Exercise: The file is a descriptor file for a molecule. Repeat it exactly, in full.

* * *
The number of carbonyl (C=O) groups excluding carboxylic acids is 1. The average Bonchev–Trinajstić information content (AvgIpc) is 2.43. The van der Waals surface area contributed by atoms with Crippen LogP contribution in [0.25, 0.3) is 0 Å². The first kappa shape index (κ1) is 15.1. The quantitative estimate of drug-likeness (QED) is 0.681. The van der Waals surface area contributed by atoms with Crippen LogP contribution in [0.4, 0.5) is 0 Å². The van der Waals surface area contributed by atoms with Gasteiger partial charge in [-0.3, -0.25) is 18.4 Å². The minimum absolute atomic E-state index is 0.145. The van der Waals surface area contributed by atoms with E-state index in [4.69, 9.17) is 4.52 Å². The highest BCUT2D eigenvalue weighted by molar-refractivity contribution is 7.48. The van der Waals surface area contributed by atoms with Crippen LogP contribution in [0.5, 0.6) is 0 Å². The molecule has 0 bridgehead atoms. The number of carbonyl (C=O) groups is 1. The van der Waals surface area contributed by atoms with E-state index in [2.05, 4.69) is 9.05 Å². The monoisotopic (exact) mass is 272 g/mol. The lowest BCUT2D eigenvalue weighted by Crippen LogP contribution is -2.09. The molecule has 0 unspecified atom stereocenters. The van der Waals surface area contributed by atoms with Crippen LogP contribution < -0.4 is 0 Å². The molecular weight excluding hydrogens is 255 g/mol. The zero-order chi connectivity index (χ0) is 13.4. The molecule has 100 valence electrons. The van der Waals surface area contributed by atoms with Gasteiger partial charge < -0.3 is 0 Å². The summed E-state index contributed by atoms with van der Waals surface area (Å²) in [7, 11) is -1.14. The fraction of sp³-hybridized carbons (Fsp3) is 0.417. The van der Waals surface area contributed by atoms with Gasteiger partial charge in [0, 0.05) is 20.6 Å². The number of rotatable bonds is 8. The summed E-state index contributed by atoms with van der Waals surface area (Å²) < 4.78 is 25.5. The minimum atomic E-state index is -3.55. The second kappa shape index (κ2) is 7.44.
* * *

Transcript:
The number of carbonyl (C=O) groups excluding carboxylic acids is 1. The average Bonchev–Trinajstić information content (AvgIpc) is 2.43. The van der Waals surface area contributed by atoms with Crippen LogP contribution in [0.25, 0.3) is 0 Å². The first kappa shape index (κ1) is 15.1. The quantitative estimate of drug-likeness (QED) is 0.681. The van der Waals surface area contributed by atoms with Crippen LogP contribution in [0.4, 0.5) is 0 Å². The van der Waals surface area contributed by atoms with Gasteiger partial charge in [-0.3, -0.25) is 18.4 Å². The minimum absolute atomic E-state index is 0.145. The van der Waals surface area contributed by atoms with E-state index in [4.69, 9.17) is 4.52 Å². The highest BCUT2D eigenvalue weighted by molar-refractivity contribution is 7.48. The van der Waals surface area contributed by atoms with Crippen LogP contribution in [0.5, 0.6) is 0 Å². The molecule has 0 bridgehead atoms. The number of carbonyl (C=O) groups is 1. The van der Waals surface area contributed by atoms with E-state index in [2.05, 4.69) is 9.05 Å². The monoisotopic (exact) mass is 272 g/mol. The lowest BCUT2D eigenvalue weighted by Crippen LogP contribution is -2.09. The molecule has 0 unspecified atom stereocenters. The van der Waals surface area contributed by atoms with Crippen LogP contribution < -0.4 is 0 Å². The molecular weight excluding hydrogens is 255 g/mol. The zero-order chi connectivity index (χ0) is 13.4. The molecule has 100 valence electrons. The van der Waals surface area contributed by atoms with Gasteiger partial charge < -0.3 is 0 Å². The summed E-state index contributed by atoms with van der Waals surface area (Å²) in [7, 11) is -1.14. The fraction of sp³-hybridized carbons (Fsp3) is 0.417. The van der Waals surface area contributed by atoms with Gasteiger partial charge in [0, 0.05) is 20.6 Å². The number of rotatable bonds is 8. The summed E-state index contributed by atoms with van der Waals surface area (Å²) < 4.78 is 25.5. The minimum atomic E-state index is -3.55. The second kappa shape index (κ2) is 7.44.